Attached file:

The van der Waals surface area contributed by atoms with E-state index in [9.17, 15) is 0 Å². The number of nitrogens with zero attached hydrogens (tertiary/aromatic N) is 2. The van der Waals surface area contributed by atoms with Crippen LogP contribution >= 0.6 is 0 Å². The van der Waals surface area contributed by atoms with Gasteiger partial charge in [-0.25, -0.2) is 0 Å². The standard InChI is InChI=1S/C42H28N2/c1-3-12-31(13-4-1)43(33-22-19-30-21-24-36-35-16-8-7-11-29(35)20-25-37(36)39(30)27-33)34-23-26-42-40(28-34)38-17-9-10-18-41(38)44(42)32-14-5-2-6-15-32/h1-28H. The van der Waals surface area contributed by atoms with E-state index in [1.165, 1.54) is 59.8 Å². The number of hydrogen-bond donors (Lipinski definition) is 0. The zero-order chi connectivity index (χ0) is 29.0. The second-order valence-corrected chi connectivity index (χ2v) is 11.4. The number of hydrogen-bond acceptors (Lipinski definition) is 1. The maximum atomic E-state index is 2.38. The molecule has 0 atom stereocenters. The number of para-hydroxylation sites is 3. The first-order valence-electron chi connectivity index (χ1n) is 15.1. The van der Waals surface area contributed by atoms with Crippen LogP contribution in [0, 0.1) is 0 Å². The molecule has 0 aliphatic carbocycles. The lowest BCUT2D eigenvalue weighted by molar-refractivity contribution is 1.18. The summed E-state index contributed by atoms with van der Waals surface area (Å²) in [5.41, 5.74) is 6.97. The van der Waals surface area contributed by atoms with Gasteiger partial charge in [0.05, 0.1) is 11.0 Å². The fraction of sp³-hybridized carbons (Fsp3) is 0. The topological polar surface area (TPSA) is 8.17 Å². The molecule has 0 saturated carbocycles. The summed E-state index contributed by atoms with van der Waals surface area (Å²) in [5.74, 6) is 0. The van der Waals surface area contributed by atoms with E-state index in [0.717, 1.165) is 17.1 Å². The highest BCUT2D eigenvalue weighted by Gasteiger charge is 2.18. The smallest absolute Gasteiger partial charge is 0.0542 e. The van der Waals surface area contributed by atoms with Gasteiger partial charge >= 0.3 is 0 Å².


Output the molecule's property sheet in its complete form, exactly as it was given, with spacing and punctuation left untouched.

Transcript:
The van der Waals surface area contributed by atoms with E-state index in [9.17, 15) is 0 Å². The number of nitrogens with zero attached hydrogens (tertiary/aromatic N) is 2. The van der Waals surface area contributed by atoms with Crippen LogP contribution >= 0.6 is 0 Å². The van der Waals surface area contributed by atoms with Gasteiger partial charge in [-0.25, -0.2) is 0 Å². The standard InChI is InChI=1S/C42H28N2/c1-3-12-31(13-4-1)43(33-22-19-30-21-24-36-35-16-8-7-11-29(35)20-25-37(36)39(30)27-33)34-23-26-42-40(28-34)38-17-9-10-18-41(38)44(42)32-14-5-2-6-15-32/h1-28H. The van der Waals surface area contributed by atoms with E-state index in [1.165, 1.54) is 59.8 Å². The number of hydrogen-bond donors (Lipinski definition) is 0. The zero-order chi connectivity index (χ0) is 29.0. The second-order valence-corrected chi connectivity index (χ2v) is 11.4. The number of hydrogen-bond acceptors (Lipinski definition) is 1. The maximum atomic E-state index is 2.38. The molecule has 0 atom stereocenters. The number of para-hydroxylation sites is 3. The first-order valence-electron chi connectivity index (χ1n) is 15.1. The van der Waals surface area contributed by atoms with Crippen LogP contribution in [0, 0.1) is 0 Å². The molecule has 0 aliphatic carbocycles. The lowest BCUT2D eigenvalue weighted by molar-refractivity contribution is 1.18. The summed E-state index contributed by atoms with van der Waals surface area (Å²) in [5.41, 5.74) is 6.97. The van der Waals surface area contributed by atoms with Gasteiger partial charge in [0.05, 0.1) is 11.0 Å². The fraction of sp³-hybridized carbons (Fsp3) is 0. The topological polar surface area (TPSA) is 8.17 Å². The molecule has 0 saturated carbocycles. The summed E-state index contributed by atoms with van der Waals surface area (Å²) in [5.74, 6) is 0. The van der Waals surface area contributed by atoms with E-state index in [0.717, 1.165) is 17.1 Å². The highest BCUT2D eigenvalue weighted by Gasteiger charge is 2.18. The smallest absolute Gasteiger partial charge is 0.0542 e. The van der Waals surface area contributed by atoms with Gasteiger partial charge >= 0.3 is 0 Å².